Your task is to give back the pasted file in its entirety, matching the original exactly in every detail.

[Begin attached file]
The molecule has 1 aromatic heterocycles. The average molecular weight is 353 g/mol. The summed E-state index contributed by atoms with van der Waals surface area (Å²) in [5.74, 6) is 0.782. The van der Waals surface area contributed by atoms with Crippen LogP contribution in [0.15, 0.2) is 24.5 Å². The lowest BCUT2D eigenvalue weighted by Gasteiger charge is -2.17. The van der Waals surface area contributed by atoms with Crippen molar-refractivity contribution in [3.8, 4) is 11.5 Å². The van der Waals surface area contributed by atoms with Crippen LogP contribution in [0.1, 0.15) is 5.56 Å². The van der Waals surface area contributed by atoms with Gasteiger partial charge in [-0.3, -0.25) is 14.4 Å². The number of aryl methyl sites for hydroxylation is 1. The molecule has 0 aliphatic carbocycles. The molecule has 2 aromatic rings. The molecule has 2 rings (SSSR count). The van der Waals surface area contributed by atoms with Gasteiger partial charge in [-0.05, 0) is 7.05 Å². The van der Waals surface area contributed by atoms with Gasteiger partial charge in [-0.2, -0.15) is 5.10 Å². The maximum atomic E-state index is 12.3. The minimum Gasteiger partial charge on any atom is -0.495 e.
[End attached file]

The molecule has 1 aromatic heterocycles. The average molecular weight is 353 g/mol. The summed E-state index contributed by atoms with van der Waals surface area (Å²) in [5.74, 6) is 0.782. The van der Waals surface area contributed by atoms with Crippen LogP contribution in [0.15, 0.2) is 24.5 Å². The lowest BCUT2D eigenvalue weighted by Gasteiger charge is -2.17. The van der Waals surface area contributed by atoms with Crippen molar-refractivity contribution in [3.8, 4) is 11.5 Å². The van der Waals surface area contributed by atoms with Crippen LogP contribution in [0.1, 0.15) is 5.56 Å². The van der Waals surface area contributed by atoms with Gasteiger partial charge in [-0.3, -0.25) is 14.4 Å². The number of aryl methyl sites for hydroxylation is 1. The molecule has 0 aliphatic carbocycles. The molecule has 2 aromatic rings. The molecule has 2 rings (SSSR count). The van der Waals surface area contributed by atoms with Gasteiger partial charge in [-0.05, 0) is 7.05 Å². The van der Waals surface area contributed by atoms with Gasteiger partial charge in [-0.2, -0.15) is 5.10 Å². The maximum atomic E-state index is 12.3. The minimum Gasteiger partial charge on any atom is -0.495 e.